Date of Award

Spring 3-10-2020

Degree Type


Degree Name

Executive Ed.D. in Education Leadership Management and Policy


Education Leadership, Management and Policy


Richard Blissett, Ph.D.

Committee Member

Daniel Gutmore, Ph.D.

Committee Member

Gregory Voloshin, Ed.D.


teacher burnout, teacher-coach burnout, organizational commitment, affective commitment, coaching, personal accomplishment


The purpose of this investigation was to explore the levels of burnout and organizational commitment within teacher-coaches, and additionally, to explore the degree to which organizational commitment mediated the relationship between teacher-coaches and burnout. The data was analyzed with quantitative analyses including multiple regression analysis and mediation analysis. Survey data was collected through the use of the Maslach Burnout Inventory - Educators Survey (Maslach, 1986) and the Meyer, Allen, and Smith’s (1993) Revised Three-Component Model (TCM) Commitment Survey. In total, 42 teacher-coaches and 21 teachers from Orange County, NY were eligible for the study, and thus, 63 total sets of data were analyzed. Additional background questions were added to the survey items for grouping purposes. The background questions were designed to probe the participants’ gender, subjects taught, sports coached, years of teaching experience, and years with current organization.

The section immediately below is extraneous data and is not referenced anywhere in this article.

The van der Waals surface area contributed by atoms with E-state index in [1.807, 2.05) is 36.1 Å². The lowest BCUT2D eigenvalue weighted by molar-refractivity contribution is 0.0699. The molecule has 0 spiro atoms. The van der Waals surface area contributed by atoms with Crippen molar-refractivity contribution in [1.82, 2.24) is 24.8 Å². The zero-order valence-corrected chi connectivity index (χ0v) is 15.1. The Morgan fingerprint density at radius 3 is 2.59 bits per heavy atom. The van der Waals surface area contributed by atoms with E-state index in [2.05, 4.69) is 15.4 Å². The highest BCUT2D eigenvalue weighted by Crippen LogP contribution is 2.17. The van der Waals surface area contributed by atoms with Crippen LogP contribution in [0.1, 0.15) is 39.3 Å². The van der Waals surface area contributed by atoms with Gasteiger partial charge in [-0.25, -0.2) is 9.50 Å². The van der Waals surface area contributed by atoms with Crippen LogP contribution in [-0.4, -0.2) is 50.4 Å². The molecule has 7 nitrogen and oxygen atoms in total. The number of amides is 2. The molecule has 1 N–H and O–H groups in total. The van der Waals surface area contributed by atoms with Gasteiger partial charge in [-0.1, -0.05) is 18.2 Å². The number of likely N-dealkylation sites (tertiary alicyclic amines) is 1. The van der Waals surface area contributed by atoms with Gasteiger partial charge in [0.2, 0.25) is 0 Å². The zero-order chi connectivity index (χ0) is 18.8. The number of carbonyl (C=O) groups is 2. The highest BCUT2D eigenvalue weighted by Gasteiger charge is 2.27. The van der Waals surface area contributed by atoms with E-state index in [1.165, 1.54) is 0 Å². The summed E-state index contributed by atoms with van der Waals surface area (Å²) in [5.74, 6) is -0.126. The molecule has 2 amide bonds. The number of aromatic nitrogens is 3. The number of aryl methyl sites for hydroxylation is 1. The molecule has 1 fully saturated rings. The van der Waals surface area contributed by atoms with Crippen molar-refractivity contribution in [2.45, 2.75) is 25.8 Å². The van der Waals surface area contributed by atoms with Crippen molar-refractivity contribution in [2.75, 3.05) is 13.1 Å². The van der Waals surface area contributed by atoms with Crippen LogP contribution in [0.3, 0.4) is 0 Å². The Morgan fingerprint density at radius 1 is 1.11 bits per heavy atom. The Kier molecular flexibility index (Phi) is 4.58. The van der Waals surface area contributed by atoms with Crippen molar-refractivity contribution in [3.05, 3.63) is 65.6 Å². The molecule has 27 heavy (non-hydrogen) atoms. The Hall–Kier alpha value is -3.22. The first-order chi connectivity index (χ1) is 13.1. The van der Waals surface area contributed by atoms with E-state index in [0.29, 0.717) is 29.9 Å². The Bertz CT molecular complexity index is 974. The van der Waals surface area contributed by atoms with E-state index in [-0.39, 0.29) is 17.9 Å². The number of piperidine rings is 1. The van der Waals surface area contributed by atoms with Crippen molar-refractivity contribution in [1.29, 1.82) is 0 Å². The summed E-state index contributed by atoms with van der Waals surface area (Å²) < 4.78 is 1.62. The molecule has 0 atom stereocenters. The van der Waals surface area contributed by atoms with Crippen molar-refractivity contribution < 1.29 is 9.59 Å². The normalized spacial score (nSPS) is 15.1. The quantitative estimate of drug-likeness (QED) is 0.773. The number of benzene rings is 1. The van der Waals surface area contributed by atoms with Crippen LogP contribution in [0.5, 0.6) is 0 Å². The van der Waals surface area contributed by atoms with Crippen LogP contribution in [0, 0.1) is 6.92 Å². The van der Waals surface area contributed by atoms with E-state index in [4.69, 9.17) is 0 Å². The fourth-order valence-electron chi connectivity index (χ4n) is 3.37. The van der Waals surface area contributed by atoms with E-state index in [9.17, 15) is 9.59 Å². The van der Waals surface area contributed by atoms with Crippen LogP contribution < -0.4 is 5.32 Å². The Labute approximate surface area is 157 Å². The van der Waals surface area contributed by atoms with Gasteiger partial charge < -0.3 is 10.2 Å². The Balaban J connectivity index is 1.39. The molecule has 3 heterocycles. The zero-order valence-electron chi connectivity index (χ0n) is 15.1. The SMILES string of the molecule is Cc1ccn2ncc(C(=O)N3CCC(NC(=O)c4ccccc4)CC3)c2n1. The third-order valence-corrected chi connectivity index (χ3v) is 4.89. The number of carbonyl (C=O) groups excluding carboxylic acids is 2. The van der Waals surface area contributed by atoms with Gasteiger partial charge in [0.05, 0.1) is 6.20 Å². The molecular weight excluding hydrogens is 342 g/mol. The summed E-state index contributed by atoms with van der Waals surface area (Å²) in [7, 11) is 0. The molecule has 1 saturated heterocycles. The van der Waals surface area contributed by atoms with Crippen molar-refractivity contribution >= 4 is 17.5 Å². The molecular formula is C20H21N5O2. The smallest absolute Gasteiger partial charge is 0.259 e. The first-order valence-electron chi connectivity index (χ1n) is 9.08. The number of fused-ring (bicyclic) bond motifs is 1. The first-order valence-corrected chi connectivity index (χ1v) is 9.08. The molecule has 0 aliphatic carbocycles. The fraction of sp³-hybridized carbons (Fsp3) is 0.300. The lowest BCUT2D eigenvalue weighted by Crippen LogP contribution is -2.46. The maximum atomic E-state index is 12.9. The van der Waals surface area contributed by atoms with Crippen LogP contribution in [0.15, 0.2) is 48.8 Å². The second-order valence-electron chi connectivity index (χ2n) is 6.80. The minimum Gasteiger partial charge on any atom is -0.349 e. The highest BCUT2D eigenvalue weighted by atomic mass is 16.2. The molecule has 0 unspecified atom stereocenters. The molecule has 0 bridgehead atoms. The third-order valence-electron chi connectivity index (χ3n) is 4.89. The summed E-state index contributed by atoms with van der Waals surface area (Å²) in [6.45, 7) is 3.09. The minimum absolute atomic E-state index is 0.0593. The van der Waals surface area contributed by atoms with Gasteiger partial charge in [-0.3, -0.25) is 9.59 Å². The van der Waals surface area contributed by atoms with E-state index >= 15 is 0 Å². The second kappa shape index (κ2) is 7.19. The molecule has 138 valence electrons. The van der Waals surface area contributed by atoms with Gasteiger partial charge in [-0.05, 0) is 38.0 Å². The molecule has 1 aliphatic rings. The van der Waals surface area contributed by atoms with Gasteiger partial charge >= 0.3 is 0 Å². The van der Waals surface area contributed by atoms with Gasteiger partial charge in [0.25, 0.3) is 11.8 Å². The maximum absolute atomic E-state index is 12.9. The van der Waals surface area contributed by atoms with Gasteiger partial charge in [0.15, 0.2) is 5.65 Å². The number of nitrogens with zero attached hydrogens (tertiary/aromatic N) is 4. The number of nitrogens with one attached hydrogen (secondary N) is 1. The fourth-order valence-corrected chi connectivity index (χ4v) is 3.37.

The analyses revealed a significant difference between teachers and teacher-coaches in the personal accomplishment subscale of burnout, in the sense that teacher-coaches yielded a significantly greater level of accomplishment. The results also revealed a significantly higher level of affective commitment in teacher-coaches relative to teachers. Furthermore, mediation analysis showed evidence of partial mediation of the relationship between teacher-coaches and personal accomplishment by affective commitment.

Future research should explore the impact of wins and losses on the relationship between a coach and their level accomplishment and commitment. Future research may also explore the degree to which the various sports individually impact this relationship given the varying degree of popularity and following among the individual interscholastic sports. Lastly, future research should be dedicated to finding the degree to which a teacher’s level of burnout and commitment is influenced by participating in other extracurricular roles within the school that are not sport-based.